You are correct: me is the object pronoun and should be used here, since it is going in the object position.
Normally you would probably say "keep us updated", so "keep him and me updated" may feel a bit off even though it's perfectly correct.
As to the people who tell you that you should always use "I" in conjunction with a name: they are WRONG, WRONG, ...
You are absolutely correct. "How do you do" is an old fashioned introduction and is an obsolete synonym of "hello", and consequently the proper response is "how do you do?".
Mr Darlington: How do you do, Mrs Windermere?
Mrs Windermere: How do you do, Mr Darlington?
This exchange is exactly equivalent to the more modern (and at ...
Weird. I would think they meant credit card bill but you say that’s not what they meant. Maybe my was a typo of by - “Can I pay by credit card?” This is the only way I could see them meaning they wanted to use their credit card to pay for something.
I think it's still simpler than any of the other answers yet. Just remove the other party and determine which version of 'I'/'Me' work for the sentence.
I went to the store.
Sue made a cake for me.
Then, add the other party back into the sentence, putting the other party first:
Tom & I went to the store.
Sue made a cake for my friend &...
It doesn't sound correct.
Pay by credit card means pay the shop
Pay with my credit card means pay the shop
Pay my credit card bill means pay the bank
Pay my credit card might be understood as paying the bank, but is informal and not a standard usage
My guess is it was possibly misheard or a mistake on the part of the speaker/writer.
How do you do? is a bit formal sounding; at least here in the U.S., we'd usually use the more informal How are you? instead.
How are you? (or, even more informally, How ya' doin'?) is indeed used as a greeting as often as it is as a genuine inquiry, although there are, of course, some exceptions. If I had been in an accident, for example, and was paid a ...
In my region (Upstate NY, American English) it is a little different. We do answer the question, although the answer can vary.
The customary greeting is "How are you?"
If I wish to be polite and brief, I will say "I am well. How are you?" ("well", "doing good", "very well" all interchangeable here. "Well" is more formal than "good". "I'...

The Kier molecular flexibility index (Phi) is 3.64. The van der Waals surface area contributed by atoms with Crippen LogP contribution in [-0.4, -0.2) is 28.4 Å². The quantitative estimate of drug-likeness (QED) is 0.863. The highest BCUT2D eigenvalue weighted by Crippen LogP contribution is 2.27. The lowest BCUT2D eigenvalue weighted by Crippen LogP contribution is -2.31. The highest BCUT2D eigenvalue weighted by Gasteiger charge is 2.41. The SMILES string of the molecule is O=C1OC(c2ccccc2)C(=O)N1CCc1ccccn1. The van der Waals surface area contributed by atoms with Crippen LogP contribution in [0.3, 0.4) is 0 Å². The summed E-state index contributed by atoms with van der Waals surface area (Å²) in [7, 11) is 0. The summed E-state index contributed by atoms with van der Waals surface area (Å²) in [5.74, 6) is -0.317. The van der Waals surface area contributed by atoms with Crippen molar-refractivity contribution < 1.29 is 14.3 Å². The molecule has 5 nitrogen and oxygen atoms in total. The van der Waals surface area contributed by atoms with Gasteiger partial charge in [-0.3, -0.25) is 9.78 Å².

The contraction of "is" in "it's" can only occur if the "is" is relatively unstressed, which cannot be the case when it is final in a sentence or clause. Consequently, contractions like "it's" and "I'm" never occur at the end - they are always expanded, so that some stress can go on the verb "is" or "am".
This is very noticeable when a lyricist ...
I think you have some selection bias in your observation. For example, none of your example loanwords were added to English "nowadays", but rather during the 1700s and early 1800s, per quick google searches.
As a general rule, it depends a) who is using the loan word, and b) what languages they are familiar with. If the loanword is primarily used ...
This looks an example of understatement used for emphasis, I suspect it's peculiarly British although it may be used elsewhere.
Delighted, as I'm sure you know, means very pleased.
Less than delighted literally means simply not delighted. In theory, a person who is "less than delighted" might be anything from very cross indeed up to quite pleased. In ...
"Phrasal verbs" are very common in English and have been around for a long time. Some are very old, some are recent inventions. Each has its own history and usage.
Some of them are entirely acceptable in all registers:
okAristotle refers to the effect of ethos and pathos on an audience.
okI'm pretty sure that SOB was referring to me when he said that....
There is no single authority to which one would turn to determine whether phrasing is "formal" enough for a situation; sometimes, even in an academic paper or a public address, colloquial phrasing is more communicative of tone, region, familiarity, and so forth. Whether it is acceptable is a judgment your audience makes.
Merriam-Webster does not ...
There is no difference in meaning although there are a few differences in usages. Here, there is virtually no difference:
You are flying to Belgium tomorrow.
You're flying to Belgium tomorrow.
However, there are places where the two are not interchangeable. For example, this particular contraction cannot be used at the end of a sentence, or as a ...